These dynamics of social distance and inequalities in power often get further entangled in the creation of in-groups and out-groups—social groups we define as consisting of people like us (in-groups) or not like us (out-groups)—and the stereotyping of members of the out-group. The powerful often define the less powerful and more socially distant as part of an out-group, then stereotype members of the out-group in some way that justifies their oppression, exploitation, or marginalization. For instance, the powerful have often infantilized the less powerful, stereotyping them as childlike and therefore needing to be dominated for their own good—colonizers stereotyped historically colonized people as unable to govern themselves and these stereotypes are still often applied to people in underdeveloped countries, providing a rational for neo-colonial covert and military interventions. The powerful also sometimes objectify the less powerful, treating them in a way that ignores their ability to feel and suffer—for instance the way men often sexually objectify women, which leads to the rationalizations of crimes like human trafficking and forced prostitution, both major global problems. Finally, members of an out-group may be outright demonized, stereotyped as irredeemably evil. This is often done to one’s enemies in war, but also to socially vulnerable groups that the powerful scapegoat for societies problems, as the Nazis did with Jews and right-wing populists do today with immigrants and Muslims. Contrary to much popular supposition, encountering members of an out-group face-to-face does not always lead to people to stereotype less. Indeed, it may reinforce people’s stereotypes of the out-group, as confirmation bias leads them to see what they expect to see and have their views more deeply ingrained.

All these problems are exacerbated by the nature of the mass media and social media, both of which are primarily corporate owned and therefore oriented towards turning a profit, not bettering our mutual understanding of and compassion for each other. These tools could be used to lessen cultural distances by helping us better understand others, but that’s not typically the way they are used. Some of the problems are relatively obvious, as when journalists or social media users use blatant stereotypes or engage in sensationalist reporting or make unfounded claims. But the problems can be subtler, such as when well-meaning journalists depict people suffering from famine or war as passive victims, incapable of exercising their own agency, and needing outsiders to come in and save them. Such depictions evoke not compassion, but pity, what Tibetan Buddhists call the near-enemy of compassion—we feel bad for people, but see them as distant and other than us. It can also be a problem when journalists address social problems entirely in terms of individuals and their choices, rather than looking at systemic problems—and therefore raising the need for systemic solutions. The coverage of Islamic fundamentalist terrorism usually doesn’t cover the very real reasons people have to resent US imperialism, instead relying on stereotypes of freedom-hating terrorists, which often unintentionally (or intentionally) feeds into Islamophobia. Then there are things journalists prioritize covering—bad news and world leaders, not innovative projects for social change being carried out at the grassroots.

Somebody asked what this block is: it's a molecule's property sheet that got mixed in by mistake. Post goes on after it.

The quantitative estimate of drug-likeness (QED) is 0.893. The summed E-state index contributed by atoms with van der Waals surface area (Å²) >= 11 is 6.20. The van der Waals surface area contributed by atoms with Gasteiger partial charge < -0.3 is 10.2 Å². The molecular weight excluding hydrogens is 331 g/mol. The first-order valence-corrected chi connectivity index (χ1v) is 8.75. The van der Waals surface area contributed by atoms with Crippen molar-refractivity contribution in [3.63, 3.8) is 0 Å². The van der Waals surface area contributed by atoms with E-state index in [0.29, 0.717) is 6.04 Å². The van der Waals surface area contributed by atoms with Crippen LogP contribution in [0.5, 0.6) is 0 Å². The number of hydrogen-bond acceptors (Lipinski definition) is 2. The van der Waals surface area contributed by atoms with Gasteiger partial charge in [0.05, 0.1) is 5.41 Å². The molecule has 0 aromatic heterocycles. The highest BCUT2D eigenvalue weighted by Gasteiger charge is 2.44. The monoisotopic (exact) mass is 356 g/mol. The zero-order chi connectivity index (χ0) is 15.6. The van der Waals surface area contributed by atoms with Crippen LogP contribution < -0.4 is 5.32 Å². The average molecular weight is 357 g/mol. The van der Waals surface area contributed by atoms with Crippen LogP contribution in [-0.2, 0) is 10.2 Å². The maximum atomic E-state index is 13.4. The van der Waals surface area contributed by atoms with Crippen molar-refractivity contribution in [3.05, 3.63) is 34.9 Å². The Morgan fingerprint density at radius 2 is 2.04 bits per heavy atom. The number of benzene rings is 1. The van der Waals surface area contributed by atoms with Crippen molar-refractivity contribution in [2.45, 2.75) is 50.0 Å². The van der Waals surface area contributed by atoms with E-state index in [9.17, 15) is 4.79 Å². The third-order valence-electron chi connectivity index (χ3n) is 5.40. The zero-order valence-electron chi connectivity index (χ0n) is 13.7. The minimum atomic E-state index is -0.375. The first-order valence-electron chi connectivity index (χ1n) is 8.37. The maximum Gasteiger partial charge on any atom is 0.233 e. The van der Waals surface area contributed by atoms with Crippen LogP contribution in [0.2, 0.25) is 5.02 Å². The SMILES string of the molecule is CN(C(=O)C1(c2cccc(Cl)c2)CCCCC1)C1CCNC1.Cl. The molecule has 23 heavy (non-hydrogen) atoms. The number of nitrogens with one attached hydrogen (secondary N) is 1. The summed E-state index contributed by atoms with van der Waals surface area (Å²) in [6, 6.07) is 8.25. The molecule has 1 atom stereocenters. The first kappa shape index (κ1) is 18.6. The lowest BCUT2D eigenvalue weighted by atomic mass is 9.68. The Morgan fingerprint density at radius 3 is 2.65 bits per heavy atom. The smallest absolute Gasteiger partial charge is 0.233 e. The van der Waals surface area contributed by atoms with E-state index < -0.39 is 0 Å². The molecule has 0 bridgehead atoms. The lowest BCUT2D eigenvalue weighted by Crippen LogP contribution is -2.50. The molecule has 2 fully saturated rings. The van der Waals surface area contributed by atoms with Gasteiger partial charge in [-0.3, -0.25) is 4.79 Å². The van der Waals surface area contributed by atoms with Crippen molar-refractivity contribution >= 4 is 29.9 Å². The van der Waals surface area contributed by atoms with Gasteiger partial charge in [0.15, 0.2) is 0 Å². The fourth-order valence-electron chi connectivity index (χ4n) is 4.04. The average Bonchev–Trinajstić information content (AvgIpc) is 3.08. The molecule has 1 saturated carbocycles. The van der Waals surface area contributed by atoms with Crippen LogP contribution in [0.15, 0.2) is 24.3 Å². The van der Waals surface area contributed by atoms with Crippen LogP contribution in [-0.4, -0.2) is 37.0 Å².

We as Buddhist practitioners can try to overcome social distance and compassion fatigue in part through mindful spiritual practices, which helps us cultivate compassion and focus on where we can help. But part of the answer is also political consciousness-raising—we need to systemically analyze the roots of social problems and how social justice movements can help address them. We need to look at how to lessen the inequalities in power and social distance, to counter the way we turn others into out-groups and stereotype them by challenging how pervasive such identity constructions and stereotyping are in our culture, such as the media, etc. Mostly, it’s our engaged practice out in the world where things will matter most. Changes in consciousness are a starting point, but the end point needs to be social change—cultural and structural change, systemic change—which change in consciousness does not guarantee. Often changes in consciousness will follow from changes in the social system, rather than the other way around. This is not so different from how our personal practice often works—we try to follow the mindfulness trainings because acting in accord with them helps cultivate mindfulness, insight and compassion in us. Changing how society is organized so people are pushed to act in new ways will gradually lead to transformations of consciousness as well, including among those who are initially less sympathetic to the movements we support.

Matt Williams
Truly Holding Peace
Lakeside Buddha Sangha, Chicago IL

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One response to “The Paradox of Globalization: An Engaged Buddhist Analysis”

  1. Thank you for this very clear article. It is a very complex issue. And it is easy to loose hope. Your explanation is very helpful and gives hope. Hope that my small contribution will help bring more mindfulness into the world so that sole social practices cqn be changed . Rebecca, Nourishing joy of the Heart, Belgium